An unsettled pattern will linger across BC from Friday through Monday, resulting in off-and-on snow showers with variable totals each day. Snow levels will remain low with a cold airmass in place. Dry & sunny conditions will return during the middle of next week, then a storm is possible around March 31st-April 1st.
Short Term Forecast
Preliminary Snow Totals:
Snowfall ranged from 4-18 cm across the Coast Range on Thursday-Thursday night, while snowfall has been more variable across the Interior and primarily confined to western and southern portions of the Interior so far.
Here are the latest snow totals from Thursday AM through early Friday AM:
- 18 cm (7") - Whistler
- 18 cm (7") - Mt. Seymour
- 14 cm (6") - Big White
- 14 cm (6") - Sasquatch Mountain
- 12 cm (5") - Apex
- 10 cm (4") - Cypress Mountain
- 9 cm (4") - Grouse Mountain
- 9 cm (4") - Silver Star
- 9 cm (4") - Whitewater
- 7 cm (3") - Red Mountain
- 6 cm (2") - Shames Mountain
- 5 cm (2") - Fernie
- 5 cm (2") - Mt. Washington
- 4 cm (1.5") - Manning Park
- 2 cm (1") - Revelstoke
- 1 cm (0.5") - Powder King
Forecast for Friday to Friday Night:
A storm will continue to impact Southern BC to some extent on Friday with the center of the storm passing well south of the US border. Energy and moisture will be rather disorganized across Southern BC as an area of low pressure tracks across the Interior from southwest to northeast with weak and variable winds rotating around the low.
Disorganized energy around this feature combined with an unstable atmosphere will result in snow showers throughout Southern BC on Friday and Friday night, but snow showers will be variable and spotty in coverage. Many areas of Eastern BC that I forecasted higher totals in my last post are looking much lighter at this point, unless a heavier band of snow happens to set up over an area for an extended period of time.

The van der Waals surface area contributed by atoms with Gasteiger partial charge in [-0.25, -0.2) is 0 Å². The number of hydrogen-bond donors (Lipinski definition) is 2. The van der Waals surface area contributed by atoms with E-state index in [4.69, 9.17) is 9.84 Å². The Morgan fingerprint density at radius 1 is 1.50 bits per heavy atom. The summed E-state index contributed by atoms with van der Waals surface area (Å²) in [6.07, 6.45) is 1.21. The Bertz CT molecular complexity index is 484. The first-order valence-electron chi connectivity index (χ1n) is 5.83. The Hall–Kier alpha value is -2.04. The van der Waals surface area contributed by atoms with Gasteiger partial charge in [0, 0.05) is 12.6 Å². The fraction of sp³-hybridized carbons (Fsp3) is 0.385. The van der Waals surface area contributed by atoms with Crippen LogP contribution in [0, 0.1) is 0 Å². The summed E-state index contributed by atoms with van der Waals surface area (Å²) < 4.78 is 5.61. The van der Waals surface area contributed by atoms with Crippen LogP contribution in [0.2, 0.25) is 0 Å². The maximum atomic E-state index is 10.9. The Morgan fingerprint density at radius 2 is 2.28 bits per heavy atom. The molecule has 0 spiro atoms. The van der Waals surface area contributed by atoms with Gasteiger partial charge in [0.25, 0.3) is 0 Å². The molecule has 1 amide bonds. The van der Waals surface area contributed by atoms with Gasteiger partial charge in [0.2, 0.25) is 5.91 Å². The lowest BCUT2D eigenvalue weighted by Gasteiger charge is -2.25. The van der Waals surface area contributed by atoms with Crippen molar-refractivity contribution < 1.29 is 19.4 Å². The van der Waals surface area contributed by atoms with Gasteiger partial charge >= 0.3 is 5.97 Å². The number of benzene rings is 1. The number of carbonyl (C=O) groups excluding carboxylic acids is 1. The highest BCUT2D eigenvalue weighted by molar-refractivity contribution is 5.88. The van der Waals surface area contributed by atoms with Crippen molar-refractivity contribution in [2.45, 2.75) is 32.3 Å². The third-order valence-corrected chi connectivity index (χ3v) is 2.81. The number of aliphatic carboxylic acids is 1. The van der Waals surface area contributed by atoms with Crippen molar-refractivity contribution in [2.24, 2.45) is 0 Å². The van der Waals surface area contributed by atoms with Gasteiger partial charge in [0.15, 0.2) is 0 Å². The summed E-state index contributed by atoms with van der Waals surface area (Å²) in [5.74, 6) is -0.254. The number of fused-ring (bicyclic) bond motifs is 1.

Generally speaking, most areas will receive anywhere from 1-10 cm (0.5-4") of snow, but isolated higher totals will be possible under localized heavy snow bands, while it's also possible that some areas could miss out entirely.
Here is how things are generally expected to look, per the high-resolution Canadian Model:
Snow levels on Friday will range from 300-600 meters (1-2k feet) across the Coast Range and Okanagan region and 600-900 meters (2-3k feet) across the Powder Highway, before falling to 150-450 meters (500-1,500 feet) in all areas on Friday night.
Across Northern BC, areas from Shames Mountain to Powder King will be right on the edge and will only see some light flurries with minimal accumulations expected.
Forecast for Saturday to Monday:
A low pressure system will linger just south of the border during this period with enough moisture and instability remaining across Southern BC to result in off-and-on snow showers each day across Southern BC with flurries at best across Northern BC.
Snow totals each day will generally range from zero to 10 cm (trace-4") across Southern BC. The only exception is Monday across the Coast Range when conditions should largely begin to dry out, while snow shower activity will persist across the Interior.
Snow showers will be possible at all hours of the day but will be most common during the afternoon hours when instability is greater (sun heating the lower atmosphere while the air aloft remains very cold).
Snow levels will generally range from 150-600 meters (500-2,000 feet) across the Coast Range and Okanagan region, and 150-900 meters (500-3,000 feet) across the Interior, with peak snow levels occuring during the afternoon hours.
We will head into a dry pattern from about Tuesday (March 28) through Thursday (March 30) as the next storm makes landfall in California and misses BC well to the south.
Dry and sunny conditions can be expected during this period. Temperatures will be colder than average, however, with highs near freezing at mid-mountain elevations across the Interior and in the 2 to 5ºC range across the Coast Range.
Late next week, around Friday (March 31) and Saturday (April 1), a cold storm is projected to arrive from the northwest, resulting in a chance of snow across all major regions of BC. Snow levels should also be on the lower side.
As we head into the first week of April, long-range models are in relatively good agreement in projecting an active pattern along with below-average temperatures.
Thanks so much for reading! Next update on Sunday (March 26).